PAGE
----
- May 31 - King Library Opens at 1:00 PM
Show your current San José Public Library card at The Tech Museum box office and receive a discounted admission rate of $5 per person (for up to 5 people) for the gallery exhibits. This is 50% off the standard admission charge. Offer excludes IMAX and special exhibits.
Like many Thanksgiving travelers this week, I ended up spending a bigger portion of my holiday in the airport than I expected. My flight was delayed by 12 hours, so I was able to find a cozy spot and read the newest Scottoline book, My Nest Isn’t Empty, It Just Has More Closet Space: the Amazing Adventures of an Ordinary Woman. I was looking forward to this one because I had thoroughly enjoyed Why My Third Husband Will Be a Dog. Both of these books are a compilation of articles Lisa wrote that appeared in her weekly column “Chick Wit,” her witty and fun take on life from a woman’s perspective that appears in the Philadelphia Inquirer. In the newest book, she focuses on enjoying life with her 5 pets, her octogenarian mother, and her college graduate daughter, and on being a writer and book tours. The article that brought back a flood of memories for me was entitled, “Library Slut.” Scottoline writes:
“I discovered my love of reading in my school library, where the notion of a whole room full of books seemed extraordinary …but my favorite thing about the library was my library card. It was the first piece of grown-up ID that I got, and it felt like a veritable ticket to adulthood. I carried it proudly in a padded Barbie wallet that otherwise held only a photo of Troy Donahue. …the Troy Donahue photo came with the wallet, from the days when wallets came with photos. Nowadays, you’re on your own. Your wallet has no friends…I will never forget my library card. It was small, stiff, and orange and it bore my name in full. Next to my name was a metal plate embossed with four numbers. I use to go home and press my fingers against the numbers on the metal plate, which were freshly inked from my library trip. Believe it or not, my numbers were 3937. How do I remember that, when I can’t remember where I put my car keys? Simple. Any memory lasts when it’s linked to an emotion. And the library card meant the world to me. Its message was clear: I read, therefore, I matter. It gave me an identity, as a reader. It told me that others valued what I valued. That I wasn’t alone, like some weirdo bookworm. It’s a powerful message, one that I got loud and clear. And it’s a message that librarians and libraries give every day, without knowing it, to children and to adults everywhere around the world.” In today’s busy world it’s good to know the message is still being received.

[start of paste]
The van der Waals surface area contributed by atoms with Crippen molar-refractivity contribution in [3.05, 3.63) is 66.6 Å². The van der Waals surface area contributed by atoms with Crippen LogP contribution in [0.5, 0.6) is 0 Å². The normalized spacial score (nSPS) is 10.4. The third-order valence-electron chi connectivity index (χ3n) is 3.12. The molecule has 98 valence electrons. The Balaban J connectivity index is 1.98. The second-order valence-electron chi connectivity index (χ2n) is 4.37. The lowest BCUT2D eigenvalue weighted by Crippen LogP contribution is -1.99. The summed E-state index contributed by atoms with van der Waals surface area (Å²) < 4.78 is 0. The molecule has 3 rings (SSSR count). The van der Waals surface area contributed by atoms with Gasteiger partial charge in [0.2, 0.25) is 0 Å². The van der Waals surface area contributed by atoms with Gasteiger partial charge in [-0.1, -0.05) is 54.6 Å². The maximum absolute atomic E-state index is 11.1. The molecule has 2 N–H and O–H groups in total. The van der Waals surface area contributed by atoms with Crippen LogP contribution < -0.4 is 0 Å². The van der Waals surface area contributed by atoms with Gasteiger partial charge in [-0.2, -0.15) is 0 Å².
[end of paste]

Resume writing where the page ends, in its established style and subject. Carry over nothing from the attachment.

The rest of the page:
If you want to read her essays or any of Lisa Scottoline’s 17 mysteries for free, just open your wallet and find your faithful San Jose Public Library card. It’s probably placed right next to a photo of someone or something of meaning to you. Happy holidays!